DaleI'd have to say confidence. When you first imagine that you've a talent for something, before all the rejections, it's a lighter-hearted thing, a hopeful thing, to sit down and tap it out.

I'm in the desert now and all I need to do to not be here is, well, not be here. It makes facing a stint in the office chair a bit of a chore.

Dale Emery
03-18-2008, 06:05 AM
When you first imagine that you've a talent for something, before all the rejections, it's a lighter-hearted thing, a hopeful thing, to sit down and tap it out.

I want to fiddle around with this scenario bit, to be sure I understand.

Scenario 1: You write for a few sessions and produce a story. The writing sessions are fun and inspiring; a complete delight. You send the story out for publication. After a dozen or so submissions, the story doesn't sell. Were those sessions worth it?

Scenario 2: You write for a few sessions and produce a story. During these sessions you experiment with a few techniques, and learn something interesting about your writing technique or your writing process. The story doesn't sell. Were those sessions worth it?

Scenario 3: You write for a few sessions and produce a story. During these sessions you come up with an interesting idea for a future story. The current story doesn't sell. Were those sessions worth it?

Scenario 4: You write for a few sessions and produce a story. The writing is a complete chore and you are miserable from start to finish. The story is accepted and published. Were those sessions worth it?

Dale

Perks
03-18-2008, 03:48 PM
It's not that I don't appreciate the neural development I get from writing. I do. I'm very much a nerd about that sort of thing. In fact, I'm reading a neuropsychology text for my next author interview. It's fascinating.

But if my writing is simply an exercise and exclusively for personal development, then I need to come to terms with that. And I can and I will. It's just this birth of a diarist has turned a bit breech. It's painful.

KTC
03-18-2008, 03:53 PM
My oldest daughter shrugs. "Just write it down."

Someone call an ambulance, there's about to be an accident.

#1 You forgot to italicize accident.

#2 "Just write it down" is a wonderful phrase. Don't knock it. This phrase tells you it's okay to write shit. That's what a writer needs to hear.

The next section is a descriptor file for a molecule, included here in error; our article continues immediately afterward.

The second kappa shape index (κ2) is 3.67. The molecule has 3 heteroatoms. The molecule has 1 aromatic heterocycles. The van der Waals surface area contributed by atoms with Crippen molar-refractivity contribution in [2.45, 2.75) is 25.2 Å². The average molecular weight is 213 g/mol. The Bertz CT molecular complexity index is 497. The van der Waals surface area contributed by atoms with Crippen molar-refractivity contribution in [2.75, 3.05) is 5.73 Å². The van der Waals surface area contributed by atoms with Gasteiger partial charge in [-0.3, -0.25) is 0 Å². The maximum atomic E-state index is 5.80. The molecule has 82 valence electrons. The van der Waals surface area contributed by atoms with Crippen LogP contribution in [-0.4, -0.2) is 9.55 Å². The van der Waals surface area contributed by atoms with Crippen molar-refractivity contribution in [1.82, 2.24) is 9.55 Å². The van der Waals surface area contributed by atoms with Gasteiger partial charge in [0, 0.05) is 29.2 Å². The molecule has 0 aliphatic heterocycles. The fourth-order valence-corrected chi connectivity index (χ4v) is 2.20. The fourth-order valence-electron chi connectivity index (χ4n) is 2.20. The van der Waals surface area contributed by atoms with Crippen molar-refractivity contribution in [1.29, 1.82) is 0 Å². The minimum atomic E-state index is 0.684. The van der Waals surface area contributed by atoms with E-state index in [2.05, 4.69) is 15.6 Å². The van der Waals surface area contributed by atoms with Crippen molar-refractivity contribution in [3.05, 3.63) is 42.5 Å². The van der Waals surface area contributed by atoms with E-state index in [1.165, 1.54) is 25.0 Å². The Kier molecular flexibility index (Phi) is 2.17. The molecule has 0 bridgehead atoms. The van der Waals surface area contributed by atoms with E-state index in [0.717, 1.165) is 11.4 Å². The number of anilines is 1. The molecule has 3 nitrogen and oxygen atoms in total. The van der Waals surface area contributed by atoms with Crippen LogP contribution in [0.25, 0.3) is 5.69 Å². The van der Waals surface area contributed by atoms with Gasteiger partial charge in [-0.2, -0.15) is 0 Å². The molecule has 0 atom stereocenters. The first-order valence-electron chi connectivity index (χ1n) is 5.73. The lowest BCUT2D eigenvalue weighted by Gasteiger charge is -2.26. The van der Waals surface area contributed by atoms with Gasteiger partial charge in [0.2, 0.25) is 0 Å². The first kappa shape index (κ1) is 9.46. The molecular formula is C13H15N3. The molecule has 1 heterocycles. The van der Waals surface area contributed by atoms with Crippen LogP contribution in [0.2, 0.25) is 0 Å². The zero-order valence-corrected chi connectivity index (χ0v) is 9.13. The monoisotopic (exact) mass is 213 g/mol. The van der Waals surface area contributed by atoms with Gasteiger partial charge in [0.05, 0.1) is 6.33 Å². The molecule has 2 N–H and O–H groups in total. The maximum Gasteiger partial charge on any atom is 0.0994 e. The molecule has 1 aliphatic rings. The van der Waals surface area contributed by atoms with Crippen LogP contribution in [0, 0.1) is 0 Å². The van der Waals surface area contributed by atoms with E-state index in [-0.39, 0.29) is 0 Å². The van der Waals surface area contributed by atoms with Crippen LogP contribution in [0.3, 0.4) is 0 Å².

#3 If you're still reading this, you're not 'just writing it down'. Lock yourself into your writing with a promise not to leave it for say 1 hour. If that works, then promise yourself not to leave it for 2 hours. And so on and so on. Tiny steps will get you there. Eventually.

To recap: Never underestimate 'from the mouths of babes' and never underestimate the power of doing things by increments...tiny steps. Shut yourself off and write for an hour. If you're still reading this, you're a bad bad person.

KTC
03-18-2008, 03:56 PM
All true, and yet, it's the convincing that it's all not an outrageous waste of effort that's the speed bump. And a speed bump to an ant, is Everest.

Do you enjoy writing a sentence? If so, the rest is moot. Ants love to climb. They don't give a rat's ass about getting to the top of the mountain...with their eyes, it's not exactly something to see once they're up there. If a mountain is big to an ant, what the hell do you think the view would be to them? Impossible. The ant gets its joy from the climb, Perks. Write a goddamned sentence already. (-;

KTC
03-18-2008, 03:57 PM
**just trying my hand at tough love**

Perks
03-18-2008, 04:03 PM
If you're still reading this, you're a bad bad person.Well, duh.

Perks
03-18-2008, 04:03 PM
Write a goddamned sentence already. (-;The quick brown fox jumps over the lazy Perks.

StoryG27
03-18-2008, 04:06 PM
I think the reason you had an emotional reaction to her words, "Just write it down," is because it's true and you know it, but what she doesn't know, what elicited the emotion is the stress, pressure, and fear about just writing it down.

What if it sucks? What if you suck? What if you've wasted hours, weeks, years on developing a talent that really isn't a talent at all? What if just writing it down proves you are nothing more than a failure and a fraud?

Scary. I know.

But I think most writers go through this. I still haven't made it, don't know when I will. All I know is when I force myself to get back in the groove after such terrifying thoughts, I find out it's not so bad and I do believe I'll get to my goal someday. I once had a very successful author tell me (when I was in my funk) that the only difference between success and failure is giving up. I keep that in mind now. Am I ready to give up? Nope not yet, and that means I write, even if I suck, I write. And I'll continue to write until I make it, or until I realize I don't care to try anymore.

Perks, we're all here for you. Many of us have been where you are. Just hang in there, and uh, could you pass the crackers? I could use some too. ;)

jst5150
03-18-2008, 04:09 PM
Jamie, there's also the chance that writing may not be what you want to do. Your mind and body are reacting as such. Or that you went through a phase where you wanted to write and now you don't. And that's OK, too.